How to build a bionic man
Rex the bionic man shows how close technology is to catching up with – and exceeding – the abilities of the human body
He cuts a dashing figure, this gentleman: nearly seven feet tall, and possessed of a pair of striking brown eyes. With a fondness for Ralph Lauren, middle-class rap and sharing a drink with friends, Rex is, in many ways, an unexceptional chap.
Except that he is, in fact, a real-world bionic man. Housed within a frame of state-of-the-art prosthetic limbs is a functional heart-lung system, complete with artificial blood pumping through a network of pulsating modified-polymer arteries. He has a bionic spleen to clean the blood, and an artificial pancreas to keep his blood sugar on the level. Behind the deep brown irises are a pair of retinal implants, giving him a vista of the crowds of curious humans who meet his gaze.
He even has a degree of artificial intelligence: talk to him, and he’ll listen (through his cochlear implants), before using a speech generator to respond. Although, like us, he sometimes stumbles over his words, memorably describing his idol Eminem as a “well-known crapper”, before quickly correcting himself.
Created by Darlow Smithson Productions (DSP, the TV company behind Touching The Void and Richard Hammond’s Engineering Connections), with the help of robotics experts Shadow Robot Company, the bionic man was conceived as a literal response to the question: how close is bionic technology is to catching up with – and even exceeding – the capabilities of the human body?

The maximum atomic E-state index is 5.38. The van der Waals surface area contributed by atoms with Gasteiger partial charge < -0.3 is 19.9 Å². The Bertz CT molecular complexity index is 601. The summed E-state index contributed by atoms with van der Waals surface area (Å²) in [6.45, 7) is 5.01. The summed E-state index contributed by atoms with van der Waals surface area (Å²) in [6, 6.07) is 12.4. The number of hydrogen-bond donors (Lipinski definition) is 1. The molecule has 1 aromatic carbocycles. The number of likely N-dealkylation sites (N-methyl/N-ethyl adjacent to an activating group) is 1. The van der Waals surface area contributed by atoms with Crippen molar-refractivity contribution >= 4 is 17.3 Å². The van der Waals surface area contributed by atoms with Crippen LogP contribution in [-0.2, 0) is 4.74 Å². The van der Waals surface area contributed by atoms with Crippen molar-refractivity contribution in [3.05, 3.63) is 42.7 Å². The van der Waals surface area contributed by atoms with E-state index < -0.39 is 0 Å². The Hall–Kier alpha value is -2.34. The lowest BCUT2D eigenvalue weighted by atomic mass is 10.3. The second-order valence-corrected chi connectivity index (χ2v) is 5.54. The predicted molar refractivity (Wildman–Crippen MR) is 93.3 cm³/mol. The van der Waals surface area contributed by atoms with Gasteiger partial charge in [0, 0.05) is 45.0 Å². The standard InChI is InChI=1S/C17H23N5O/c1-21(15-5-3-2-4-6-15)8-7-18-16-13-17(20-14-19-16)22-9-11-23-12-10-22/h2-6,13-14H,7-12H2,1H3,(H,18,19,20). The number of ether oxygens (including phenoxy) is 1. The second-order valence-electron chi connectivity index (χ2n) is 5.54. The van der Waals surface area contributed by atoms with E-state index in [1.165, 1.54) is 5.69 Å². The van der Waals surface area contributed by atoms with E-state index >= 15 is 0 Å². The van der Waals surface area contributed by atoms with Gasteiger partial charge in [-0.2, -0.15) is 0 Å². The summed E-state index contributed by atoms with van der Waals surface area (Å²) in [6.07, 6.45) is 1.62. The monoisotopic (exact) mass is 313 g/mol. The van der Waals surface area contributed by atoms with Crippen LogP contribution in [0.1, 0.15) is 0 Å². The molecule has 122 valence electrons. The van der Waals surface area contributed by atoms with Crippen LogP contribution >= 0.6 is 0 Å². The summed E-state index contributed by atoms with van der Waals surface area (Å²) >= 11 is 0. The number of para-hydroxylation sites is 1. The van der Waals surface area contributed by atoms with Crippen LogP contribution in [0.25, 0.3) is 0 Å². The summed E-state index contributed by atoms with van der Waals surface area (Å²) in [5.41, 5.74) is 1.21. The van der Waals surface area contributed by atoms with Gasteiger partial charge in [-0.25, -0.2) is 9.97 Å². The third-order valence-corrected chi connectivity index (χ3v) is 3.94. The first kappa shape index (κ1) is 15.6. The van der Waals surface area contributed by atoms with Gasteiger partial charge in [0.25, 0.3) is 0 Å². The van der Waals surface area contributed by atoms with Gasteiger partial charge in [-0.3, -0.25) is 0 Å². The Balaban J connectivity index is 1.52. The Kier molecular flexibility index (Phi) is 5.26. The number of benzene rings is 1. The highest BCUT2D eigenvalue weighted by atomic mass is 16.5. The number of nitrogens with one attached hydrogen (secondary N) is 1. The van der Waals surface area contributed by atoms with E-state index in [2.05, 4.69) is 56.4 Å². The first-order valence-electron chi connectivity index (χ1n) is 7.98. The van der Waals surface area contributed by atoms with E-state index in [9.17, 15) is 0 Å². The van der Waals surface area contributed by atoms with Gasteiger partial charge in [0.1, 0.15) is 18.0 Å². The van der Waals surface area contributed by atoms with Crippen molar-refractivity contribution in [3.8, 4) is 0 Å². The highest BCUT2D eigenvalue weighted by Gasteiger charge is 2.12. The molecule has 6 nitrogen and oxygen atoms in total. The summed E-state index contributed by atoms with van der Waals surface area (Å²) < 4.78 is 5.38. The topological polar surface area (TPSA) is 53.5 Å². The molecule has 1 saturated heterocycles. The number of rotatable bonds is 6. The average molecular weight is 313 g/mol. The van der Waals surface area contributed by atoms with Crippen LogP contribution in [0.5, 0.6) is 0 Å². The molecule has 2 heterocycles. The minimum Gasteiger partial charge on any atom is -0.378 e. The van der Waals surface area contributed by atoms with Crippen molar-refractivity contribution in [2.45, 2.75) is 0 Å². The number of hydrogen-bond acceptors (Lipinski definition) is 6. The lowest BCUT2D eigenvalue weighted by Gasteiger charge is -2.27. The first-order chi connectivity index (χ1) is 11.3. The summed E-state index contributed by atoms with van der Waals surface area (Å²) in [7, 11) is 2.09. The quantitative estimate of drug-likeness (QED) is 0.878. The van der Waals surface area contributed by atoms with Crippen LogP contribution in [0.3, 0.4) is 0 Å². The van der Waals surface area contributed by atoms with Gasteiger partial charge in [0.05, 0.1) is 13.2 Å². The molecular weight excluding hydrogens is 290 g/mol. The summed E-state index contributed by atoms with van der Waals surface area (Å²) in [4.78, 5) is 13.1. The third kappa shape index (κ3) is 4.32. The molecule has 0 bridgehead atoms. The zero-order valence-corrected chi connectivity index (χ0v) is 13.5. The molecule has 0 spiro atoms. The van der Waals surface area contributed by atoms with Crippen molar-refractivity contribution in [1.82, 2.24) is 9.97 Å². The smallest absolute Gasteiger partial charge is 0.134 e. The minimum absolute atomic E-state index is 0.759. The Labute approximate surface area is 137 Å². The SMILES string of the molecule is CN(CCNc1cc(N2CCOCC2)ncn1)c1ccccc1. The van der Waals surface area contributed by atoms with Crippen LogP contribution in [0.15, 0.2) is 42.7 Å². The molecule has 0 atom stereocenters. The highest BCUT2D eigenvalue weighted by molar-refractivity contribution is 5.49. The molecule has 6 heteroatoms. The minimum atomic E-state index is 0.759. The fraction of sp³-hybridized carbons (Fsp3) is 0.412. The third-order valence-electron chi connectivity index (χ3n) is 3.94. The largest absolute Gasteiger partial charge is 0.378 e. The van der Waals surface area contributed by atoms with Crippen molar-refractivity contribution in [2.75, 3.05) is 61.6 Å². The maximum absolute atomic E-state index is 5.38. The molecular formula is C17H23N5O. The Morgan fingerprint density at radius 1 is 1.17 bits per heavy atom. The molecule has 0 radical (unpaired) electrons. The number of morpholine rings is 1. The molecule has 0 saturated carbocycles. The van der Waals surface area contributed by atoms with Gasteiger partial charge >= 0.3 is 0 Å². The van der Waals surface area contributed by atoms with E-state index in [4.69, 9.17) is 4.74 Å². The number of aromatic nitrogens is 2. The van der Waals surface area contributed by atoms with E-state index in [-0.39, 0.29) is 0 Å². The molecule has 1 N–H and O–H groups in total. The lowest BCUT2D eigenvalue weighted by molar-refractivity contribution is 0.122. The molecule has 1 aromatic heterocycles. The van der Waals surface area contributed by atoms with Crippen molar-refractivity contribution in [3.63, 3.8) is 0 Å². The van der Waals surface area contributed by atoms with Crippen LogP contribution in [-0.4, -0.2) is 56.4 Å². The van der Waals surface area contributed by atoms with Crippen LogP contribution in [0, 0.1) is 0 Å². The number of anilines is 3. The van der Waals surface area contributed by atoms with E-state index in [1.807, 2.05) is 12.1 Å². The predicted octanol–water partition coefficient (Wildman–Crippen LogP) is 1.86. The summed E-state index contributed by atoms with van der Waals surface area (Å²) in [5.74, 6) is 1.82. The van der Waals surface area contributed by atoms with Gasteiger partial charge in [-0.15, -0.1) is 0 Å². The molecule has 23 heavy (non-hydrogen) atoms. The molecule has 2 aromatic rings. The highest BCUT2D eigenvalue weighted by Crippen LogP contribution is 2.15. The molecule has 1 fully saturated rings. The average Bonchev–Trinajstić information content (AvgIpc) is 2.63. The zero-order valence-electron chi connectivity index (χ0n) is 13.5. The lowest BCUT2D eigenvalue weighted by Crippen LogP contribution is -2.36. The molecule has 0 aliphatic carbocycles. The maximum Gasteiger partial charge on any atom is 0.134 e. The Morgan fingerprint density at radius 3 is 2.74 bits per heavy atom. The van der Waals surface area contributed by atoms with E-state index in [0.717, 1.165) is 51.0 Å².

DSP got in touch with Dr Bertolt Meyer, a charismatic young researcher from Zurich University and himself a lifelong user of prosthetic technology, and invited him to, essentially, rebuild himself in bionic form. The result can be seen in How to Build a Bionic Man, to be broadcast on Channel 4 on 7th February. The Bionic Man himself will then reside in the Science Museum’s Who Am I? gallery from 7 February until 11 March.
Build yourself in bionic form … it’s not the sort of invitation a chap gets every day. What made Bertolt agree to it? “My aim was to show that prostheses can, instead of conveying a sense of loss, pity, and awkwardness, convey a sense of ‘wow’ and amazement – a positive reaction, if you will,” he tells me.
The engineering behind modern prosthetics is certainly awe-inspiring. The iLimb Ultra, of which Bertolt is a user, is part of the new class of myoelectric prosthetics. These custom-made devices function by placing electrical sensors directly in contact with the skin. These sensors pick up the signals generated by muscular movements in the residual limb – signals that are then translated by software into natural, intuitive movement in the prosthetic limb.
We all know about prosthetic limbs, even if many of us are not aware of just how sophisticated they now are. Less familiar, though, is the idea of bionic organs. Far removed from the iron lung of yore, these new fully integrated artificial body parts are designed to plug directly into our own metabolism – in effect, they are not within us, they become us. They’re the ultimate in biomimicry.